Tips on How to Select a Perfect Houseplant
By Charles Hopkins
Published 06/24/2006 | Home Improvement
The calming beauty of a fern or the dramatic statement of a palm tree - the plants we choose to decorate our homes both compliment our decor and provide a refreshing spot of life in an otherwise static environment.
If you are trying to decide which type of plants will both suit your home and your life there are three points to take into consideration.
Philodendron and ivy are popular houseplants because of their beautiful coloration, attractive leaves and low maintenance. However, some varieties of these beauties are just a sample of plants that are incredibly poisonous to humans or animals when eaten.
If you have children or animals in the home or as visitors you are wise to take the time to investigate which plants are harmful and which are not. Some plants do not even have to be eaten to be harmful, so it is well worth avoiding them if possible.
Whether or not you choose to have poisonous plants in your home it is always a good idea to keep them out of the reach of children and pets as well as have the name of the plant clearly identified in case of an emergency.
LIGHT AND TEMPERATURE
If you are new to plant care or simply don't want to spend more time than necessary to care for your plants you need to match your plant choice to the light and temperature environment in your home.
As a rule of thumb, cactus and other succulent plant varieties need a great deal of sunlight and warmth. While direct sun - especially intensified through a window - is not good for any houseplants, you will want a south or west exposure with plenty of light for the best results when choosing these plants.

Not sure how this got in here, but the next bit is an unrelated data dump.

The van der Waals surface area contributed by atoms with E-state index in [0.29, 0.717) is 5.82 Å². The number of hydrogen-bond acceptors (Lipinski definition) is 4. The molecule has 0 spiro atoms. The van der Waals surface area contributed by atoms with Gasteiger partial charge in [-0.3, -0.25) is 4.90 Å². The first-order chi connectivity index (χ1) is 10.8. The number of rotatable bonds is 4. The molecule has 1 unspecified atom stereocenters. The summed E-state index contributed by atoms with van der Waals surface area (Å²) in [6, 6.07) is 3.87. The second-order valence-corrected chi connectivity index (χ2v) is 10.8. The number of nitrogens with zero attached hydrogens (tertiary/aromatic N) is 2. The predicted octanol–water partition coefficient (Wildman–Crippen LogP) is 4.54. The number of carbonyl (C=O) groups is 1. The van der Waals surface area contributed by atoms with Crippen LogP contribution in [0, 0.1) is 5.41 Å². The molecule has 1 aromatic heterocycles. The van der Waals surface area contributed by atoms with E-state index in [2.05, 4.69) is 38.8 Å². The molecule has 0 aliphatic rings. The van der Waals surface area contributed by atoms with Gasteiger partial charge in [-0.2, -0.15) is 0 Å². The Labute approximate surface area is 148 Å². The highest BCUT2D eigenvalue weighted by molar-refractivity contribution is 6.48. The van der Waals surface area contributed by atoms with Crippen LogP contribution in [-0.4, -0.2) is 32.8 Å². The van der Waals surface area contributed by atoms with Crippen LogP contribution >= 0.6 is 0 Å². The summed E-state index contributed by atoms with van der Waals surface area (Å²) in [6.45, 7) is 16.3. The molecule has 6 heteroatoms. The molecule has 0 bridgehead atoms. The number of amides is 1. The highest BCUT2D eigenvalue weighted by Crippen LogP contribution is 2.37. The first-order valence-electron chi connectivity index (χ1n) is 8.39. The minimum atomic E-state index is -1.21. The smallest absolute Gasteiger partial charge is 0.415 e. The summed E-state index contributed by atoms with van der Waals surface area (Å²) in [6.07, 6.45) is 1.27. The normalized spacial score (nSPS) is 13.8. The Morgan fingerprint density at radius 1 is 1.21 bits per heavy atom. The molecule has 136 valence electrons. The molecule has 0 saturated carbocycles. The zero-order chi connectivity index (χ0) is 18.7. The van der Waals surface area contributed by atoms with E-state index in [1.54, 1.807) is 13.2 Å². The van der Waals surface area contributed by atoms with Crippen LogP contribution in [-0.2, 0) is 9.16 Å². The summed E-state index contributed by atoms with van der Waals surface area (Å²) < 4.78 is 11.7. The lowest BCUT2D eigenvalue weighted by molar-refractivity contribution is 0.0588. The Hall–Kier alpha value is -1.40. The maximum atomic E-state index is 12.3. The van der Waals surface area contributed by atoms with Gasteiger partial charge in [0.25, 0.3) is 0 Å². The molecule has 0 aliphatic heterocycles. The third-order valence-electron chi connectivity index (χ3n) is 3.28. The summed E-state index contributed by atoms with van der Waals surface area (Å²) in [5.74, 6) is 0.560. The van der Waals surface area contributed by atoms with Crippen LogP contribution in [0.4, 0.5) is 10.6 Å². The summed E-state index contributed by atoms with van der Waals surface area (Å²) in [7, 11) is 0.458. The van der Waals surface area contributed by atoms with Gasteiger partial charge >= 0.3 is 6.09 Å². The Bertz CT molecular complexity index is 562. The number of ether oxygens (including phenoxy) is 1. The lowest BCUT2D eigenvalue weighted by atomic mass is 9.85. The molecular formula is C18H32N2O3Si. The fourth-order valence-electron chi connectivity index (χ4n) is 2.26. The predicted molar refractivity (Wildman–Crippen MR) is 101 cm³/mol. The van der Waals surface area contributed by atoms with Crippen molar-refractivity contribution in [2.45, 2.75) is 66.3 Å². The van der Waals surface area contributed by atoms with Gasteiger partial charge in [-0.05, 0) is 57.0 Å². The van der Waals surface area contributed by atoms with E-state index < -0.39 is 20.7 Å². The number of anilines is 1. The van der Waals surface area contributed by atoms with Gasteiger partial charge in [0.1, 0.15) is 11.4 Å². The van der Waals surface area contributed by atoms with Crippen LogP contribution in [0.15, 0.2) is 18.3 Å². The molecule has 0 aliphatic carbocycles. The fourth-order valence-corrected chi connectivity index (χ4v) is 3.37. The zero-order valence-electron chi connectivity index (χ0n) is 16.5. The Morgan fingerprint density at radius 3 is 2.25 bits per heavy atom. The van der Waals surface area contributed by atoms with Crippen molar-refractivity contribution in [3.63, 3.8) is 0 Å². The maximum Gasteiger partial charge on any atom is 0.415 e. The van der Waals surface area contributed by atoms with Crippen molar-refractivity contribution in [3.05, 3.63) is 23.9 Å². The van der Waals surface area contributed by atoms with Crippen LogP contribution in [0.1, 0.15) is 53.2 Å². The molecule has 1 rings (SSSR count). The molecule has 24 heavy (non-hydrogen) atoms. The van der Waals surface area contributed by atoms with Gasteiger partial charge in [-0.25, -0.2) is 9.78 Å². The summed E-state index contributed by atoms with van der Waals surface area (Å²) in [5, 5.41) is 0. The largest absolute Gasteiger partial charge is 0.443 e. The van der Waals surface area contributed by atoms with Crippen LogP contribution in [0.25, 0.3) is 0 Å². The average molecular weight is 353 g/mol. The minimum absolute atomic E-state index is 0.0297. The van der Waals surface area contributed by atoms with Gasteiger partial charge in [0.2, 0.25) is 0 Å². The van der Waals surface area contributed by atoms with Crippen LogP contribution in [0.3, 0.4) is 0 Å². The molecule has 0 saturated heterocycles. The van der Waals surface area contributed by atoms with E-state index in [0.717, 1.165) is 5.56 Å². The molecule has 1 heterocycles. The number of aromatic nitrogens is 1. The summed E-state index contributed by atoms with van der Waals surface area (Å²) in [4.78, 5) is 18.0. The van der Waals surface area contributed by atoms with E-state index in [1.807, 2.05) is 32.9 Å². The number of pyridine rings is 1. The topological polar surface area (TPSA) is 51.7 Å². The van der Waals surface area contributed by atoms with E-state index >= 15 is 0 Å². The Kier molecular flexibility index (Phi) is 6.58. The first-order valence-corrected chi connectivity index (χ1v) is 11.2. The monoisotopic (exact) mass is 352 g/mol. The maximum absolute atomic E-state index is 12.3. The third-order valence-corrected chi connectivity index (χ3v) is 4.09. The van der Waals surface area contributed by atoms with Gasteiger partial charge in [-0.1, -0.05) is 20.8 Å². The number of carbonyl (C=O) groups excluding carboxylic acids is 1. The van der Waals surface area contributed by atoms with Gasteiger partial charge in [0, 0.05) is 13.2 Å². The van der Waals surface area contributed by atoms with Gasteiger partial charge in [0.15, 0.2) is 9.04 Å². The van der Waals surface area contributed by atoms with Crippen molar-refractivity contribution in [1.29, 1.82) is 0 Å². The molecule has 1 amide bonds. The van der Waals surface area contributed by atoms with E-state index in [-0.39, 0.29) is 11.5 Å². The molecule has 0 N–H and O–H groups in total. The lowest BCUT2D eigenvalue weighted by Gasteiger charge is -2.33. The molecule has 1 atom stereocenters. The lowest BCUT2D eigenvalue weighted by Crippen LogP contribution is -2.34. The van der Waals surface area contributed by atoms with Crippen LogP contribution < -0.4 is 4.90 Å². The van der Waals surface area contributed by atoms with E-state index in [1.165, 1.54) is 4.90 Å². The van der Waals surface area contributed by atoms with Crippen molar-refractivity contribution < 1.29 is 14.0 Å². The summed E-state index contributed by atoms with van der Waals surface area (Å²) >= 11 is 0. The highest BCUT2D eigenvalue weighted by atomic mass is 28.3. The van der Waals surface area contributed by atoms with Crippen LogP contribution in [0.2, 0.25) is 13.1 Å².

Flowering plants also require good sunlight, although not as much as succulents. If you do not have a bright room for your flowering plants they may survive but not flower as frequently or at all.
Foliage without flowers often does well in lower light areas. Ferns, ivy and some palms are examples of plants that often do well away from windows and bright sun.
If your home is very dry, especially during the winter, you may need to spray your plants with a mist of water to provide the humidity they need to thrive.
Many nurseries provide information on a tag when you purchase a plant. Use the information on these tags to identify plants that will do best in your home environment.
Plants come in such a wide variety of colors, shapes and sizes that it is easy to find a plant that suits your taste and decor.
Delicate foliage like ferns and ivies look great in traditional decors while simple, stunning palms and other tropicals stand out in modern or Mediterranean decors.
Grouping plants can provide an attractive vignette in an empty corner or near a window, but be careful not to overdo it or your home may begin to look more like a greenhouse than a home.
Check your plants regularly for changes in appearance - brown or yellowed tips which may mean over or under watering, as well as spots, holes or changes in color that could mean disease or infestation. If you suspect either you should immediately separate that plant from the others to avoid contamination. When bringing new plants home set them aside for a week or so until you are sure they are not contaminated before putting them near your other plants.
You are sure to enjoy the addition of plants to your home, whether you intend to devote a lot of time to them or as little as possible. Choosing wisely will make your new additions both beautiful to look at and a pleasure to care for.